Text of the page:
The ad industry is up in arms, individual marketers are suing Facebook for misleading and potentially fraudulent practices, and consumer trust is plummeting. So why aren’t brands changing their spending habits on the social platform?
“Facebook advertisers are once again turning a blind eye to the issues plaguing the social media giant after a New York Times report detailed a pattern of willful stonewalling, delaying and obfuscating around a series of urgent problems,” writes Garett Sloane in Ad Age.
Sloane interviewed some industry executives to try to understand this “who cares” attitude on the part of brands.
“It’s kind of amazing that no one cares at all,” a managing partner at a major advertising agency told Ad Age. “All these companies are talking about purpose, and higher alignments for their brands and not a single client has raised a red flag about any of this at Facebook.”
Some execs have been calling for more accountability in digital advertising, with Procter & Gamble’s Chief Brand Officer Marc Prichard famously telling the industry to “grow up” last year. Yet in the midst of mounting lawsuits and data breaches, the call seems to be falling on deaf ears. Not only is Facebook generally mute on their role in all of this, brands have not significantly reconfigured their ad spend.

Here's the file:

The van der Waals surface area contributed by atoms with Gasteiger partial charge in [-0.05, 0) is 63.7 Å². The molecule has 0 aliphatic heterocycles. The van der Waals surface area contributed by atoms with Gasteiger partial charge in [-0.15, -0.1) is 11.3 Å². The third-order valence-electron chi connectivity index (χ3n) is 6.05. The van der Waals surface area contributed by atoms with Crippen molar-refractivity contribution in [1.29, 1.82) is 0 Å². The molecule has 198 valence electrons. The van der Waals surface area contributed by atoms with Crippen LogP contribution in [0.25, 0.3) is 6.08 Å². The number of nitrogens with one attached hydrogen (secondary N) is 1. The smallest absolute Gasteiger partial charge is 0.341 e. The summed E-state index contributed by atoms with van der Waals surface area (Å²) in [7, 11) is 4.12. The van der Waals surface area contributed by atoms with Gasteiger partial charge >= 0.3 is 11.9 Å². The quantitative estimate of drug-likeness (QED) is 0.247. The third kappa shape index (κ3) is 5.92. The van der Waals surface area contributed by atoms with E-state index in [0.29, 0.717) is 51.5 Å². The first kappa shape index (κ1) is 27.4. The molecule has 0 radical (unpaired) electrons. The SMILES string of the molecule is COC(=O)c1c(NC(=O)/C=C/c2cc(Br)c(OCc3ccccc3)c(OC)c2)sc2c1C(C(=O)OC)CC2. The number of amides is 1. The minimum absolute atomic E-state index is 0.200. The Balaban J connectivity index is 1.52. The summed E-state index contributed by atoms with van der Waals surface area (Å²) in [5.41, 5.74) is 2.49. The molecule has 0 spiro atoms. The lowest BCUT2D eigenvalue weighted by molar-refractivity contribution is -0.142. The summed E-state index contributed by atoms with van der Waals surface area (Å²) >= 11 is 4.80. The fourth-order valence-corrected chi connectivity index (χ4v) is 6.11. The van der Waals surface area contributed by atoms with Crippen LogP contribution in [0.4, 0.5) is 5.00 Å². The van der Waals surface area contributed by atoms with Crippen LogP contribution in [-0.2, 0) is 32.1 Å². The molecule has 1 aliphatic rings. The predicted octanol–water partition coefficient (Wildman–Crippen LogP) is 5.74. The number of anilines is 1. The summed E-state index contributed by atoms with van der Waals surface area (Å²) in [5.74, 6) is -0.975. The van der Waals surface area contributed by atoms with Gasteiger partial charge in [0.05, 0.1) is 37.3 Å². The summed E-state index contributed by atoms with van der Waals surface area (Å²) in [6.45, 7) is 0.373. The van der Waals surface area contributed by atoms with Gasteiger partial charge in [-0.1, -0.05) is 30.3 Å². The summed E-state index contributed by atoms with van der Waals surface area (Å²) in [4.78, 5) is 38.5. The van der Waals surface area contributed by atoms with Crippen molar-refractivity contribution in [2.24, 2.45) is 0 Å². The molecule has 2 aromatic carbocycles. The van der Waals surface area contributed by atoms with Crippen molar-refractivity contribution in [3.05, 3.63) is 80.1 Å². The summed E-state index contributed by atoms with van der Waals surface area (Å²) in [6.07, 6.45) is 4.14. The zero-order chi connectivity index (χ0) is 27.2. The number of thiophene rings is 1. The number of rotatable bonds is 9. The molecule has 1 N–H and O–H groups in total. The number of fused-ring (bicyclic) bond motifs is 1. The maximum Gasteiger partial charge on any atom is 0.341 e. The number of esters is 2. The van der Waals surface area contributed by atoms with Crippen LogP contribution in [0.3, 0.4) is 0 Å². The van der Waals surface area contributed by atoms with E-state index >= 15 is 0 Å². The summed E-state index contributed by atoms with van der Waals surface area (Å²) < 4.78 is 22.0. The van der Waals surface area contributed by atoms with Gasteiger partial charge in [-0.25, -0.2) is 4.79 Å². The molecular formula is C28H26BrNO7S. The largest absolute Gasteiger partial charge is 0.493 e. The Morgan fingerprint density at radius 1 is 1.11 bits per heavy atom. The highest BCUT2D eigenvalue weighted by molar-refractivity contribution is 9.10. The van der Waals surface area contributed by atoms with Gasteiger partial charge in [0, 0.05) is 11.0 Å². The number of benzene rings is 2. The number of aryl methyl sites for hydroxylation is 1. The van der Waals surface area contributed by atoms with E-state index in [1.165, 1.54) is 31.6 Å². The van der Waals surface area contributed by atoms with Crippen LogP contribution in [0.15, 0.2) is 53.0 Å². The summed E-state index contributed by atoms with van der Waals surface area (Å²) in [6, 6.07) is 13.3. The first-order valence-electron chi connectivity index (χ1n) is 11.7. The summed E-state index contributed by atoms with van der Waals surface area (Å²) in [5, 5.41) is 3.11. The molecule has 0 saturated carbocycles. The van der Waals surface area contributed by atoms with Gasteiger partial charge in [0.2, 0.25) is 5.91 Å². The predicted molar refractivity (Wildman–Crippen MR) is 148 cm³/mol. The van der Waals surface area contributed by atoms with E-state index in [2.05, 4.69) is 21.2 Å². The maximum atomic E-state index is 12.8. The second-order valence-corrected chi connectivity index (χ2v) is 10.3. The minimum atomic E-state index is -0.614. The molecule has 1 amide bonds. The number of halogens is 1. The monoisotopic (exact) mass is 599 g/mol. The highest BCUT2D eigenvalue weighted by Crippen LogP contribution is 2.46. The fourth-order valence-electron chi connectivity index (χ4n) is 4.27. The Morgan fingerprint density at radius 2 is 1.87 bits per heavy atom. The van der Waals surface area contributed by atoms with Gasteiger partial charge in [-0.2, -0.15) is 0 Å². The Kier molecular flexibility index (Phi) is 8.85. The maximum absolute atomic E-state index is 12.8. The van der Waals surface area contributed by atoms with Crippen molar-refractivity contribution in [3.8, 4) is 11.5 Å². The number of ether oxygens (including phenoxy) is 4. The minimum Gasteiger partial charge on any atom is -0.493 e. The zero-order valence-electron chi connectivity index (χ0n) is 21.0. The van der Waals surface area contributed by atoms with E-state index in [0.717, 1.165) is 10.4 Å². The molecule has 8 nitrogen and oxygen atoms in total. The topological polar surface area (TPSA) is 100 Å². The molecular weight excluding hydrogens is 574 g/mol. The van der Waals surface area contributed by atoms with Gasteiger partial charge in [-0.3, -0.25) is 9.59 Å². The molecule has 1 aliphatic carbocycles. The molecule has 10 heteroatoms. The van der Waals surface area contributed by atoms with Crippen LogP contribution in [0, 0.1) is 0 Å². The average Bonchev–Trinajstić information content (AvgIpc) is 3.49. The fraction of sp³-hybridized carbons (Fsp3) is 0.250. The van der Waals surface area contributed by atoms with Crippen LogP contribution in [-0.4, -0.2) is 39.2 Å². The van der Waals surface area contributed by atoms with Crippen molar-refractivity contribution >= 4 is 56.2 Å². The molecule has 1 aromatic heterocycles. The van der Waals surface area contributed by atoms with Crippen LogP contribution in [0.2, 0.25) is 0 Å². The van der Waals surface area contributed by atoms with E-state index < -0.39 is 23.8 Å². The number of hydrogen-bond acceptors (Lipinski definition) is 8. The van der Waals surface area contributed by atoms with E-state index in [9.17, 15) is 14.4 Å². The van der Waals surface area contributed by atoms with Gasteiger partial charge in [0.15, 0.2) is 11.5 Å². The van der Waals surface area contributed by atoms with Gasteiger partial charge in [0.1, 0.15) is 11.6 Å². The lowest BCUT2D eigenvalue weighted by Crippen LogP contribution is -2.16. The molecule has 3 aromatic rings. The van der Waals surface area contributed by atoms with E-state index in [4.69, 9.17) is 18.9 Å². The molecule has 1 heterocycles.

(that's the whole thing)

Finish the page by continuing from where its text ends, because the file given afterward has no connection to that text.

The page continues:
“Nothing that’s happened materially changes the way our business is marketing on Facebook,” says a media and entertainment advertising executive.
“No one has yet heard of a client pausing or even easing off the gas,” said another agency executive to Ad Age. (Many of the execs interviewed by Ad Age for this piece contributed only on the condition of anonymity. That in itself is pretty strange. What are they afraid of?)
Some seem to believe that Facebook is a required platform in a modern ecosystem, and brands have an obligation of sorts to help support it.
“Daryl Lee, global CEO of UM, a full-service marketing and media agency network of IPG Mediabrands, says brands will keep working with Facebook because it’s in everyone’s interest that the social network is a safe place where people connect and brands participate,” Sloan explains.
“This is not a question of whether Facebook has no morals but whether they have all the necessary controls in place to make the Facebook environment as brand safe as possible,” Lee wrote in a statement.”
Whether or not that is happening to the level that brands require to feel safe, consumers are dialing out. If an ad appears on a platform they don’t trust, doesn’t it make more sense to pull those ads?
Kit Yarrow, a consumer psychologist, says yes.
“It’s such an easy win because it deals with trust, the No. 1 consumer hot-button issue,” she said. “In fact, I’d just make that case, ‘what we value is honesty and transparency–if we can’t trust our partners we can’t do business with them.'”